I thought that this school brought out a better understanding of what life was going to be like. I thought that the teachers I had cared allot about how I was and tried to help me out in any way that they possible could. I felt that although the building was almost eroding while I was there, the teachers and the education I received helped me make it into a good college and direct me forward in life.
—Submitted by a former student


Posted August 16, 2006

PNHS is a school with basically no structure, no discipline, and no control. Students are just wandering through the halls and nothing is done about it. Fights are a common occurance here. Other positive reviews about this school are just not accurate. Too many bad teachers that don't seem to care, outnumber the ones that make an honest effort to help students. The physical condition of the building is disgusting. Almost all classrooms are over-crowded. The rules stated in the handbook are just ignored. The heating system is non-functional most of the winter.
—Submitted by a former student


Posted November 6, 2005

ok so PNHS is run down. But the teachers are so nice and the teach you everything they know. I am a freshmen this year and i love my history class this year because not only is Mr. Moore a good teacher he is also really cute. For the first time I am passing history. I also think PNHS is much better than PCIS. I also think the teachers are so understanding.
—Submitted by a student


Posted June 24, 2005

My second child is a student. It seems to me the students with higher grades get the most attention here. The slower learners seem to get teachers that don't really care(dead wood)replace the dead wood and all children will benefit. The school itself is terrible, shame on the townies for voting down a new one. The principal does the best in a bad situation he should be commended for the work he does. Parents need to be more involved.
—Submitted by a parent


Posted April 1, 2005

I am a student of Plymouth North. I love it, whoever has anyhting bad to say about it is wrong. The only people that complain are the ones who dont do anything and wonder why they dont do well. All of the teachers are excellent. They do everything they can for the students. I've never seen a staff with as much care as the Plymouth North staff has.
—Submitted by a student


Posted February 23, 2005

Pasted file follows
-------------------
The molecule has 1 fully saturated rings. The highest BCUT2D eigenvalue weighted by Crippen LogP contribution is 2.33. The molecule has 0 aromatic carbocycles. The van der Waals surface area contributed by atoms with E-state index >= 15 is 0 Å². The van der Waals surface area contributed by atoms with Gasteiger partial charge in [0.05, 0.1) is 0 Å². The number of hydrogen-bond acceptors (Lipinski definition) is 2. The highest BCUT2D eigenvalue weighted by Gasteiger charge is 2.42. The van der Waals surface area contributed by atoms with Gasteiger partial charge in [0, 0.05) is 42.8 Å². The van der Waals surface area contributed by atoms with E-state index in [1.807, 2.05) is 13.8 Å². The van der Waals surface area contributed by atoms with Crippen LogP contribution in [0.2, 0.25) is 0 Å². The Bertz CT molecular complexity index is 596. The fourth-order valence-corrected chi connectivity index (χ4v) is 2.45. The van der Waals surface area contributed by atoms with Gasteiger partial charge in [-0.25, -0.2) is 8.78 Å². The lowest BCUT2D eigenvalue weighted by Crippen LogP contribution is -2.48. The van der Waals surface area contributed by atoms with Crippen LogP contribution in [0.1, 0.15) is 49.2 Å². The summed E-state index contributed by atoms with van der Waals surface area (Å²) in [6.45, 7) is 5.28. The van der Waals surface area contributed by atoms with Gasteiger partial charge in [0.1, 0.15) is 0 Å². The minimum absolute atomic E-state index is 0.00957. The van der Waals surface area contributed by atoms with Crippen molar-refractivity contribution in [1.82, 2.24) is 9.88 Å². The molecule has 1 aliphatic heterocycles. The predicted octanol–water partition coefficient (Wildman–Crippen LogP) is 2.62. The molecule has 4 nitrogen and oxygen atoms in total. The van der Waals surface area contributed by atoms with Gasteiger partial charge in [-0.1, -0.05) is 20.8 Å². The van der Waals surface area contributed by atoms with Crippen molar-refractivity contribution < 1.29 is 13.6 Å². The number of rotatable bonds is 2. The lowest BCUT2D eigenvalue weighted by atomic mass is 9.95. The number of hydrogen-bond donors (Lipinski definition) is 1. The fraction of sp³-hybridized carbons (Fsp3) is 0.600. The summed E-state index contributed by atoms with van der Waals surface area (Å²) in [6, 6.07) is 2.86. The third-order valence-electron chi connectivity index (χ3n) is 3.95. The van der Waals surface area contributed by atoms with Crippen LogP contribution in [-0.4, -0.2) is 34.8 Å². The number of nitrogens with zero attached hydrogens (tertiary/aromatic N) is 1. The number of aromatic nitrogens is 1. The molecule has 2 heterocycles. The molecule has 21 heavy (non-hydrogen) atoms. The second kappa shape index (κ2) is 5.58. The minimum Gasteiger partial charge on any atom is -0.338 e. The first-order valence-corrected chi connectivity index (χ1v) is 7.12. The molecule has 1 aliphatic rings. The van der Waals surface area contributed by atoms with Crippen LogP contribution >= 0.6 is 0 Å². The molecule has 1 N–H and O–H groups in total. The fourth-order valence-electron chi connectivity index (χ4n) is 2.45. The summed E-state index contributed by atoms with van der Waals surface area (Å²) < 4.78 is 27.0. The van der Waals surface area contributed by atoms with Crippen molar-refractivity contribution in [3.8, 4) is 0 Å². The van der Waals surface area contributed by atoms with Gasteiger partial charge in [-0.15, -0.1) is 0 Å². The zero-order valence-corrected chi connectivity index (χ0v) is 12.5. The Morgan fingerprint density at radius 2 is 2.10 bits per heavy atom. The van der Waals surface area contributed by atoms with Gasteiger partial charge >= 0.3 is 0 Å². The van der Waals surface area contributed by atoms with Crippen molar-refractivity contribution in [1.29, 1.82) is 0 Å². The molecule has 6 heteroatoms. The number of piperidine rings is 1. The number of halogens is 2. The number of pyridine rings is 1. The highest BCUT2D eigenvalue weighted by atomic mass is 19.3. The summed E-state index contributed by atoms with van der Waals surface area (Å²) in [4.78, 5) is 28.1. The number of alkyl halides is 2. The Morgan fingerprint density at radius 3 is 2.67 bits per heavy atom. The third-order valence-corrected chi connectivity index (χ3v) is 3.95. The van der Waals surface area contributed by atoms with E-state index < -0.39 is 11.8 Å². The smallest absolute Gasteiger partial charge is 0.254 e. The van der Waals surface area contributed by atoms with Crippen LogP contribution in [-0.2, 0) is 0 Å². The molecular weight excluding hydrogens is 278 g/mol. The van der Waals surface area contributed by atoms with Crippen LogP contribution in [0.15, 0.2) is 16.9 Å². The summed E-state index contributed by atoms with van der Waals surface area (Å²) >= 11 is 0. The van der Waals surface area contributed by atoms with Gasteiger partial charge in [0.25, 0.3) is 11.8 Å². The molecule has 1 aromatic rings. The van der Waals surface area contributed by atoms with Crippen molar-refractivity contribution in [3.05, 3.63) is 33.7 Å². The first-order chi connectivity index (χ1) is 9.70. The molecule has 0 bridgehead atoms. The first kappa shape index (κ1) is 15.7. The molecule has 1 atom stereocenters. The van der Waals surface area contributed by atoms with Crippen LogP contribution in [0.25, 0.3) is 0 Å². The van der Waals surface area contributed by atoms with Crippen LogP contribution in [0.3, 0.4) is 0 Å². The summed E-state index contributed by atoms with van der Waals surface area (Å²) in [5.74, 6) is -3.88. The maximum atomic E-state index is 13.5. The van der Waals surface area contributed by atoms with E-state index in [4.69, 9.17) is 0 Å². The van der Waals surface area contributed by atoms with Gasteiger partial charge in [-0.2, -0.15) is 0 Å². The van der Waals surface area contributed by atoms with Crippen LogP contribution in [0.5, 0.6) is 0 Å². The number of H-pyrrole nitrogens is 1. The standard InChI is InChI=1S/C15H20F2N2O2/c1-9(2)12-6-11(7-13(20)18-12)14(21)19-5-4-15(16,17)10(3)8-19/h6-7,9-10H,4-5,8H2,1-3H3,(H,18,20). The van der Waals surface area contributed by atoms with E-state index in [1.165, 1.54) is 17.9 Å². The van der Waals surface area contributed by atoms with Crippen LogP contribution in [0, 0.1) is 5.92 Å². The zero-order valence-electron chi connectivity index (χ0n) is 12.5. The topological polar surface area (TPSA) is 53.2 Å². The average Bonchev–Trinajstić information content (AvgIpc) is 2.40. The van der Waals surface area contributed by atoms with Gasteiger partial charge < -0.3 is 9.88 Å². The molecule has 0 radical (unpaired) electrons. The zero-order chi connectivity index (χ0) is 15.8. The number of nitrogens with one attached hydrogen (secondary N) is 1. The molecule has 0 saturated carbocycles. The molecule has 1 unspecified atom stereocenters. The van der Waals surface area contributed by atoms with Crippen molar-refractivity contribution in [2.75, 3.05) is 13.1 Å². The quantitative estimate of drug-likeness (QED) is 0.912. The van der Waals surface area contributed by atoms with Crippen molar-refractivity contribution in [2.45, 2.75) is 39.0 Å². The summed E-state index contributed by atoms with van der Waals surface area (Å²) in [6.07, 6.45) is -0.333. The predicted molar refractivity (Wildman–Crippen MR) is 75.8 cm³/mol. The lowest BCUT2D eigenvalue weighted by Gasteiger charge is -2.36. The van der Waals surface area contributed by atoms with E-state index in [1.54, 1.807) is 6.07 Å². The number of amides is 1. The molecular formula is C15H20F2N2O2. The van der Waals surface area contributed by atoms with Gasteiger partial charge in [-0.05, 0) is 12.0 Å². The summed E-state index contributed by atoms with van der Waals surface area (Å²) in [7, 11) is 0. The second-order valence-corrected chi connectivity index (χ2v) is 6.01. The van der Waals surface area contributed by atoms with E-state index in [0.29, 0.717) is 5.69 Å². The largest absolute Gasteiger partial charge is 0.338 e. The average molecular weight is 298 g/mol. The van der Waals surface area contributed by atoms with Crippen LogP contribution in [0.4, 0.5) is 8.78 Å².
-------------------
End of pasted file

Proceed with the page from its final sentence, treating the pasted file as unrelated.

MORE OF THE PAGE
I went to Plymouth North for four years and graduated in 2004. It was the worst school I have ever attended. For starters, the physical condition of the school was beyond poor, and even caused health problems (from the mold and such) for several of my friends. I did have a few great teachers throughout my duration, I mostly felt like the majority of the teachers just didn't care about any of the students. A lot of kids I knew would just skip class, not do any work, and yet somehow coast through and graduate on time. As my years at North went by, the school only became poorer, and fights increased. My sister is a sophomore at North and is failing many of her classes. She was recently diagnosed with severe depression but the school has not done one thing to help her get back on track with her schoolwork.
—Submitted by a former student


Posted November 8, 2004

I currently attend the schoo - being a senior this year - and I can honestly say it is one of the worst schools I have ever been in. I thought PCIS (Plymouth Community Intermediate School, the middle school) was bad, but PNHS seems to be far worse.
—Submitted by a student


Posted September 8, 2004

I went to Plymouth North for about 4 years and I hated it. How are you going to bring dogs in to a public school and make students have name tags on their necks. The teachers and the principal should know who is in the school. Why worry so much about kids skipping class and kids having a little bit of weed in their cars. Why don't you worry about the gang violence that is starting in Plymouth. I know about 10 people who go to school everyday and have to watch their back when they get out and the only way to help themselves is to carry a knife or a gun. They should have a class to help these students but nope when that bell rings its up to you to get out of there without getting into a fight or worse.
—Submitted by a former student


Posted September 1, 2004

Ok, so the building is in dire need of upgrade, and the classrooms are crowded, but the staff and faculty is so incredibly involved in the well-being and education of each and every student, that one can easily look past the physical plant's shortcomings. A little more parent involvement would make this school one of the greatest in the country.
—Submitted by a parent


Posted March 27, 2004